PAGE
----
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We could watch the blacksmith for hours . . .
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And the woodcarver's shop has many neat things
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An old pedal-powered wood lathe isn't used much anymore
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He spends a lot of time explaining, but actually does some work from time to time
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There's even a resident troupe of actors who involve the kids in their play
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Judy likes to frame her shots . . .
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This is the only surviving wooden whaler in the world, and the oldest American merchant ship afloat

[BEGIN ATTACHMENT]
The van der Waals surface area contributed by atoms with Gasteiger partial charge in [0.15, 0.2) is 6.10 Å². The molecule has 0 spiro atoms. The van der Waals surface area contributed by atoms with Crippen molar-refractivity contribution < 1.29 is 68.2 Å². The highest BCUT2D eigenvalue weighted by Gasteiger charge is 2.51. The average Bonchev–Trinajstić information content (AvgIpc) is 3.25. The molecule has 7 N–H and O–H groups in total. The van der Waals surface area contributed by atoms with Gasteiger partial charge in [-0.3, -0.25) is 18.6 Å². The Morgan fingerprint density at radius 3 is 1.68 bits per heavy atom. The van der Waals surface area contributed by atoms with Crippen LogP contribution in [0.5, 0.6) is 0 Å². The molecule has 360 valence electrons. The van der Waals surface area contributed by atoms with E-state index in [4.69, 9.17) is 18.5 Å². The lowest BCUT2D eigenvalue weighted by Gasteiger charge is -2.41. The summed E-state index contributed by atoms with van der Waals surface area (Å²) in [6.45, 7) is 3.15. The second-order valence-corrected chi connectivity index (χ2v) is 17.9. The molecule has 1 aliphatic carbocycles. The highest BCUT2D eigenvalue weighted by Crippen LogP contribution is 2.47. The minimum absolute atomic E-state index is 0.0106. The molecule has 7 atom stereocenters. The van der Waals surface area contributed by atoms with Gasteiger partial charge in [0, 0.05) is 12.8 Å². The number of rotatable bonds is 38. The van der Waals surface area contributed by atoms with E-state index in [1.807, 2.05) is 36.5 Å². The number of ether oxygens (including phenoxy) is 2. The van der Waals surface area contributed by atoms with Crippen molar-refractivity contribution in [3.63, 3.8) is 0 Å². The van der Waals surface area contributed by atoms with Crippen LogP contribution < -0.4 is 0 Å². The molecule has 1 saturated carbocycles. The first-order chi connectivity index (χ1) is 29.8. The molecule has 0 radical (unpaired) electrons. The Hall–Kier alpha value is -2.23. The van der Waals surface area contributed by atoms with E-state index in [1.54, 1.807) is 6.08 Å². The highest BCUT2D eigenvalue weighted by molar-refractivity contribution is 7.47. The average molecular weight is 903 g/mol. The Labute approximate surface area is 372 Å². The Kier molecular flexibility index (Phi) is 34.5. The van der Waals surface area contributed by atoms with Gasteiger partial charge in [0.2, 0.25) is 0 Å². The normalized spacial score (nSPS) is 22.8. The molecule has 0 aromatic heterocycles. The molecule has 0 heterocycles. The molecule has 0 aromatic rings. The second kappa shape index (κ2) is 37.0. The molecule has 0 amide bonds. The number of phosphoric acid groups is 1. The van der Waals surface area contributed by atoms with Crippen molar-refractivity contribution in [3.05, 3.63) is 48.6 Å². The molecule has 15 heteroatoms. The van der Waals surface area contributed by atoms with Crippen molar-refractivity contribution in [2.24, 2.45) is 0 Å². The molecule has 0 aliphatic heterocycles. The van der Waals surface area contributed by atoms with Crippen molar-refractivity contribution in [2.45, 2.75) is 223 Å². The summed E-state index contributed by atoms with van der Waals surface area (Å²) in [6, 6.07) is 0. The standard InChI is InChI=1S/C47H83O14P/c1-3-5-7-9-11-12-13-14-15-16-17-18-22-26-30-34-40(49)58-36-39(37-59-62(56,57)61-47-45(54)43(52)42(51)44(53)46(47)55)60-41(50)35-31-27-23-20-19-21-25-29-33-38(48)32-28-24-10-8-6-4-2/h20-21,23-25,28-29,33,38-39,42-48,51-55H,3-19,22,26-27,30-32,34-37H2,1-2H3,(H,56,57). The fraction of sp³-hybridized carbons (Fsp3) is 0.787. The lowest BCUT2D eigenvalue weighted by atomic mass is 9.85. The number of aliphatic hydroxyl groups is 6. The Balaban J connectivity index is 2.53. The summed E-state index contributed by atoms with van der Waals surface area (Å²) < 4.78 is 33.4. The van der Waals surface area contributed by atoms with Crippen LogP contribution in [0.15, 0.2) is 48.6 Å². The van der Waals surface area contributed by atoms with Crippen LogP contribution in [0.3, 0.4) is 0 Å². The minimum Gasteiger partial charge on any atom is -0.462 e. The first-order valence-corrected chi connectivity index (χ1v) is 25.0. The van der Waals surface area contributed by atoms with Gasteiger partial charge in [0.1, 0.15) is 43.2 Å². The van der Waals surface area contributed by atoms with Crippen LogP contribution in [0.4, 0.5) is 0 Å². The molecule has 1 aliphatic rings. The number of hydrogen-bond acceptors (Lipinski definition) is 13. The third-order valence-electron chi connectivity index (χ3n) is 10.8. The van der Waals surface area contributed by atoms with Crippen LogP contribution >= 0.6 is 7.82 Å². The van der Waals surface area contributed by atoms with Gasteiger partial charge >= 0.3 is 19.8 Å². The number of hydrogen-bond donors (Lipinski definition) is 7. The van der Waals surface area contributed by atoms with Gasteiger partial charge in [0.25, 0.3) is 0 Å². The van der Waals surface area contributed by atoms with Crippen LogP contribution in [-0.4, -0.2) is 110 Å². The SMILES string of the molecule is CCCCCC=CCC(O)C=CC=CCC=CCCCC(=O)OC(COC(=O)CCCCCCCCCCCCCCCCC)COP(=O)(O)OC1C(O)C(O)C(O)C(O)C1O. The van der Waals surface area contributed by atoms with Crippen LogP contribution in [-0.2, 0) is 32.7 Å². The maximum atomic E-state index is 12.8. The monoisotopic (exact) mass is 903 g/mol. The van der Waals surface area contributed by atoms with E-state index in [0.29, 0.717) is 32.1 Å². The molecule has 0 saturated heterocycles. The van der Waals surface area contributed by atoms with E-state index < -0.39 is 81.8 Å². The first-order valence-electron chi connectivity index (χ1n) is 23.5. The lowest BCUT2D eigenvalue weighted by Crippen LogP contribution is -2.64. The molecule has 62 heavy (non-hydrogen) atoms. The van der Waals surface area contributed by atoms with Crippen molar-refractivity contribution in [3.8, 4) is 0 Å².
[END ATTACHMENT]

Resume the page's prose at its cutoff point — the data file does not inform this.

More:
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The Charles W Morgan worked the Pacific whaling grounds, making 37 voyages out of New Bedford from 1841 to 1921.
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It's been restored to its 1905 configuration...the next phase will restore it below the water line.
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The ship's wheel is always at the stern (that's where the rudder is). So she's looking out the back of the ship
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Another time warp . . .
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Water taxi in the foreground, and a sailing class spread out over the river.
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We couldn't take pictures inside the figurehead display, but there were some wonderful examples displayed
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One of the whale boats - used to harpoon and then recover whales. Not a fun job.
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The painting depicts the harpooning of a whale. The relative sizes are accurate. Must have been a wild ride
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Yet another tranquil scene
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No, Al's NOT wearing ear rings. NOT!